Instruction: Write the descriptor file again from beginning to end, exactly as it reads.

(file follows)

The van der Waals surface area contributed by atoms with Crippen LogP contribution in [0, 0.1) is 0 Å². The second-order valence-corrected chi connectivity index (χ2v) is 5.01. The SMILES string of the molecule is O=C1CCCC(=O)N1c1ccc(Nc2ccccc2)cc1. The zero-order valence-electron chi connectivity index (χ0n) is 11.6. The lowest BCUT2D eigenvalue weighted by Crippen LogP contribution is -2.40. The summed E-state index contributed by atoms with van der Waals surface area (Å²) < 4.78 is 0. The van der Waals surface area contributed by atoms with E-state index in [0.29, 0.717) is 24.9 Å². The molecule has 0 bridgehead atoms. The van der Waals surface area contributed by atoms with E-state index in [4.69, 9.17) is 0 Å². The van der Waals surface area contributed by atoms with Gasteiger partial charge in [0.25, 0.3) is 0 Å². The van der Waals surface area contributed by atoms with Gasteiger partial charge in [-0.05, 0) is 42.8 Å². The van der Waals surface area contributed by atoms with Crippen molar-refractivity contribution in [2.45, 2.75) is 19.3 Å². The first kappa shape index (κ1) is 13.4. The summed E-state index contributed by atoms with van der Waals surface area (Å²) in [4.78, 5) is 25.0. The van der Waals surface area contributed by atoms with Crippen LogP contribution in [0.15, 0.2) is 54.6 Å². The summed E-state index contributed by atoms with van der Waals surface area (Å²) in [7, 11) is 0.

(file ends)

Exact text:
The van der Waals surface area contributed by atoms with Crippen LogP contribution in [0, 0.1) is 0 Å². The second-order valence-corrected chi connectivity index (χ2v) is 5.01. The SMILES string of the molecule is O=C1CCCC(=O)N1c1ccc(Nc2ccccc2)cc1. The zero-order valence-electron chi connectivity index (χ0n) is 11.6. The lowest BCUT2D eigenvalue weighted by Crippen LogP contribution is -2.40. The summed E-state index contributed by atoms with van der Waals surface area (Å²) < 4.78 is 0. The van der Waals surface area contributed by atoms with E-state index in [0.29, 0.717) is 24.9 Å². The molecule has 0 bridgehead atoms. The van der Waals surface area contributed by atoms with E-state index in [4.69, 9.17) is 0 Å². The van der Waals surface area contributed by atoms with Gasteiger partial charge in [0.25, 0.3) is 0 Å². The van der Waals surface area contributed by atoms with Gasteiger partial charge in [-0.05, 0) is 42.8 Å². The van der Waals surface area contributed by atoms with Crippen molar-refractivity contribution in [2.45, 2.75) is 19.3 Å². The first kappa shape index (κ1) is 13.4. The summed E-state index contributed by atoms with van der Waals surface area (Å²) in [4.78, 5) is 25.0. The van der Waals surface area contributed by atoms with Crippen LogP contribution in [0.15, 0.2) is 54.6 Å². The summed E-state index contributed by atoms with van der Waals surface area (Å²) in [7, 11) is 0.